Things have been moving towards minimalism and “natural” for some time. You can also insert authentic, real, or genuine in place of natural as well.
Some gum companies are proud to offer “real sugar” instead of artificial sweeteners.
Chocolate has also been in the game–and that with some heavy hitting backers.
Mayonnaise used to be a little shy of its cholesterol inducing properties, but now it’s back and boasting. Check out the commercial of “real” here.
And then I ran into this fascinating article which takes this trend to its logical extreme.
In the article by Slate titled Genius Barista: Tech Investors Think They’ve Found the Apple of Coffee, the author writes about a new coffee place called Blue Bottle. On one extreme is Starbucks. To many, they now represent the establishment company, which of course, is bad for some–much like Wal-Mart. They are the big brother crowding out the little indie companies. Starbucks is everywhere. They offer free wi-fi. Have music. Nice couches.
Coffee. That’s it.
The author notes:
In contrast to the corporate uniformity of Starbucks outlets, each Blue Bottle café is snowflake-special, its layout tailored to the quirks of its real estate. But the focus is squarely on the coffee: no Wi-Fi, no power outlets, no special deals on Sarah McLachlan CDs. The seating skews scant and Spartan, and the menu options are relatively simple. You will not find pumpkin spice lattes, dark cherry mochas, or any other sorts of coffee that do not taste like coffee. Nor will you be asked to choose between talls, grandes, or ventis. At Blue Bottle, a cappuccino is a cappuccino, and it comes in cappuccino size. What it does not come in, typically, is a to-go cup: Freeman is convinced that drinking espresso from a paper vessel results in an inferior experience.
So what’s the result of this spartan aesthetic that focuses on doing one thing really well? People are crazy over it. They have lines snaking out of their stores.
Here’s another interesting article that helps explain why companies like Blue Bottle are becoming so popular. Whereas Baby Boomers have pushed franchising and big box stores, Millennials tend to avoid things that are mass-produced. They long for things that are unique.
Which, by the way, have you noticed the trends in NormCore? Quoting Kristine Guoco from NY Mag, “Everyone’s so unique, that it’s not unique anymore. Especially in New York.” Things have gotten to the point where everyone is so unique in their style, that the only way to stand out is to look rather bland. It’s an ironic take at being cool. Think of how Jerry Seinfeld dresses. Fashion commentator, Simon Doonan, notes that NormCore is a drive away from flash in fashion and a drive towards simplification and not exhibiting brand labels.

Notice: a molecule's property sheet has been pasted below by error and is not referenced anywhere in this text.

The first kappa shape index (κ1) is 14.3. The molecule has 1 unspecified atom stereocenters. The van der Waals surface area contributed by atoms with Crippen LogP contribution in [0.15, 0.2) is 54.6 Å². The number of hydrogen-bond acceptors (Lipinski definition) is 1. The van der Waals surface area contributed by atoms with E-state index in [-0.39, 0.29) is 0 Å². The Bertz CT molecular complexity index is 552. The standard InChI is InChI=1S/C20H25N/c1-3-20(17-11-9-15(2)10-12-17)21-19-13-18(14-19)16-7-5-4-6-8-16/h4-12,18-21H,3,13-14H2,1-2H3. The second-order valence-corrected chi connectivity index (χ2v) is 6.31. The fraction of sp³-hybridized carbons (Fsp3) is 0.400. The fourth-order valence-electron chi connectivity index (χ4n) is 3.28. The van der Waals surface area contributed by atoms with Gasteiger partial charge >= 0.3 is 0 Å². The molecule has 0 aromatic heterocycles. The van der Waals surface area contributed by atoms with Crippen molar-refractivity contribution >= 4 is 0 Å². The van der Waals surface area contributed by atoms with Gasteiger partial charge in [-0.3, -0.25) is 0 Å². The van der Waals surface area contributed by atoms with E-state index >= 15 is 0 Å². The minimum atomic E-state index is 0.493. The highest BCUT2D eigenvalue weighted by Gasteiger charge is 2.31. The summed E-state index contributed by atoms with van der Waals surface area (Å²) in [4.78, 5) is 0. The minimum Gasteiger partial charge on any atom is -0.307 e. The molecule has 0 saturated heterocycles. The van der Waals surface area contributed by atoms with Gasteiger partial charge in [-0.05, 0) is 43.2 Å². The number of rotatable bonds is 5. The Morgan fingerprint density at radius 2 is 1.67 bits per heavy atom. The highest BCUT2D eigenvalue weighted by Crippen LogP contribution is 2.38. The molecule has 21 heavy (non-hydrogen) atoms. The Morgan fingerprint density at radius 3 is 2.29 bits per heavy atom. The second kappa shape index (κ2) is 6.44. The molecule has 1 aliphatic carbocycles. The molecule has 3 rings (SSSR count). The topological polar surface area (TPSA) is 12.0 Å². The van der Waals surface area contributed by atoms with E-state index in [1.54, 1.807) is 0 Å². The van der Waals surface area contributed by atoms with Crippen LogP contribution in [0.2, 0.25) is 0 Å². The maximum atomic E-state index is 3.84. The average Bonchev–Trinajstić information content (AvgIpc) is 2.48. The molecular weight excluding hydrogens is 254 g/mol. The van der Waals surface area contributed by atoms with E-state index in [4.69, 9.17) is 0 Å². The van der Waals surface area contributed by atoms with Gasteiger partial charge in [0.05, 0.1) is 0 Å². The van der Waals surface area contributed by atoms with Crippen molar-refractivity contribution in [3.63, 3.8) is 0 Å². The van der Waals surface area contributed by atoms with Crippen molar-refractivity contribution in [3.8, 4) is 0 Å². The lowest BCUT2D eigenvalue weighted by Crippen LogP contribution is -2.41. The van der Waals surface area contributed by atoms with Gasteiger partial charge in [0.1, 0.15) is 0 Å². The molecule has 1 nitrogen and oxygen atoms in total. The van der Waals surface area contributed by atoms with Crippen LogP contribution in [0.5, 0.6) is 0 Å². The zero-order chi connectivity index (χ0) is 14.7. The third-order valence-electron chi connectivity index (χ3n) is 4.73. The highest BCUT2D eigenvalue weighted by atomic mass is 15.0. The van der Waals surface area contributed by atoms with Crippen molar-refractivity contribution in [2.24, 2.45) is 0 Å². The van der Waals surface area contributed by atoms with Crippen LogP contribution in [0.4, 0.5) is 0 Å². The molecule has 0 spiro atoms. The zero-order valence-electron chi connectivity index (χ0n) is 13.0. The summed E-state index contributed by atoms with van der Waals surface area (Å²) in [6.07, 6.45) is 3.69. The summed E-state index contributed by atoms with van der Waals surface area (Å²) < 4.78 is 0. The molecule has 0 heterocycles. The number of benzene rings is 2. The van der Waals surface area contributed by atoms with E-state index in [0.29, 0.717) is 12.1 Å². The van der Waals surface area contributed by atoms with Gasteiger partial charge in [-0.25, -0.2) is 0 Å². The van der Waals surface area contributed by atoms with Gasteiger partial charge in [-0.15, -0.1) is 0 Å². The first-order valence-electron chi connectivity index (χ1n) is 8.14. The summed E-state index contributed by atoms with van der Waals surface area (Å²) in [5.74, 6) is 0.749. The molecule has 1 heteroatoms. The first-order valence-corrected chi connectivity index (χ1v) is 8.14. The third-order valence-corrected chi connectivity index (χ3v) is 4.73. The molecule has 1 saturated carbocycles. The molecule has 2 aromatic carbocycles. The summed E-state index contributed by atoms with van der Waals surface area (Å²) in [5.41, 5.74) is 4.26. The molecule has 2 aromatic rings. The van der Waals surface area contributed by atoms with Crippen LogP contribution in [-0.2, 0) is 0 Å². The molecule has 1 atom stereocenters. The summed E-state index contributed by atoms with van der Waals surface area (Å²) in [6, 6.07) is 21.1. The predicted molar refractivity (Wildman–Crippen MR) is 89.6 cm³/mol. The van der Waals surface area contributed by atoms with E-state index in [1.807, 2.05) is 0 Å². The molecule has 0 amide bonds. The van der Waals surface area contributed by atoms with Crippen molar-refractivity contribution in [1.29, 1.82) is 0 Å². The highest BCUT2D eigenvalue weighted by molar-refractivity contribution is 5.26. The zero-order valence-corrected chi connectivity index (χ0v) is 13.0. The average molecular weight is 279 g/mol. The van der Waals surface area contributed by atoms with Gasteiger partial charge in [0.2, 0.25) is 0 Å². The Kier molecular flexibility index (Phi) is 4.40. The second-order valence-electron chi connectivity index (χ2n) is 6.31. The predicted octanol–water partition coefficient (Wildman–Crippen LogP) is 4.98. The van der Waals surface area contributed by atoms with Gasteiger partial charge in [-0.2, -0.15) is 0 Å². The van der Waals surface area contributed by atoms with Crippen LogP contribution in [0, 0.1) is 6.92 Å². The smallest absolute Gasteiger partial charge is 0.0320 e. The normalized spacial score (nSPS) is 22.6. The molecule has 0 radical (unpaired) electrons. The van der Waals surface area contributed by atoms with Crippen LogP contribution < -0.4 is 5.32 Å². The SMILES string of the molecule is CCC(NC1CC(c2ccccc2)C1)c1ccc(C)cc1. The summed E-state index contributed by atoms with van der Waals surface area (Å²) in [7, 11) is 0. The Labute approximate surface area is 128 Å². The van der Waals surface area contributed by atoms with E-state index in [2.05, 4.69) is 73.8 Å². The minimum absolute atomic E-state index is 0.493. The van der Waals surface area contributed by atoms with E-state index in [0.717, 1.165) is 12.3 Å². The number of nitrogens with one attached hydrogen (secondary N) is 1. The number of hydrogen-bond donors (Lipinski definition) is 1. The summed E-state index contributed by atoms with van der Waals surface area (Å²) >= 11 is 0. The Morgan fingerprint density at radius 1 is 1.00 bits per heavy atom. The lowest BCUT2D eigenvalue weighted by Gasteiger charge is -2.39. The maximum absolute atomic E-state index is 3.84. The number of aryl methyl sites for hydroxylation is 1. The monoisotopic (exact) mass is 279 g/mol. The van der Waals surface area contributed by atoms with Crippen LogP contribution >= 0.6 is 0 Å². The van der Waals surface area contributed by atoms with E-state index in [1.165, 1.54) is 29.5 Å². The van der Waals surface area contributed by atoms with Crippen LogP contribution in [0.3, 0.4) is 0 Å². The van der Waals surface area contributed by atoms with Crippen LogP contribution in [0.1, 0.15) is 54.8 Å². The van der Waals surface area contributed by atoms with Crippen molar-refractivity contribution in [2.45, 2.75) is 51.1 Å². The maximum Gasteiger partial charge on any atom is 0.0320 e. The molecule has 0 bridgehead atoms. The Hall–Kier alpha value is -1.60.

Ok, back to Blue Bottle. They are a “quiet brand” that doesn’t market its values–offering organic coffee and being fair trade and all that–but it lives its values. It’s a subtle in-the-know brand.
I’m not a coffee guy, but I think this holds some important lessons on trends for churches, particularly those that are trying to reach Millennials. I think these are lessons that have been obvious to those paying attention, but this may serve as a reminder.
But first, here’s a few key words that I think are reflective of where the influential parts of culture are:
1. Leaders must be authentic
The days of church leaders pretending like everything is always perfect has been over for some time. People these days can sniff that stuff out quickly. (Here’s a thought for leaders on that subject. It’s a post I wrote called The Myth of the Perfect Leader on Planet Perfect.) I don’t believe this is an invitation to share every weakness you have, but I believe it’s appropriate to share some weaknesses. If you struggle with a Bible text say it. Occasionally share about a time you felt discouraged. Be real. Be authentic. As a church leader there are times in which life is not always kumbayah. Acknowledge that.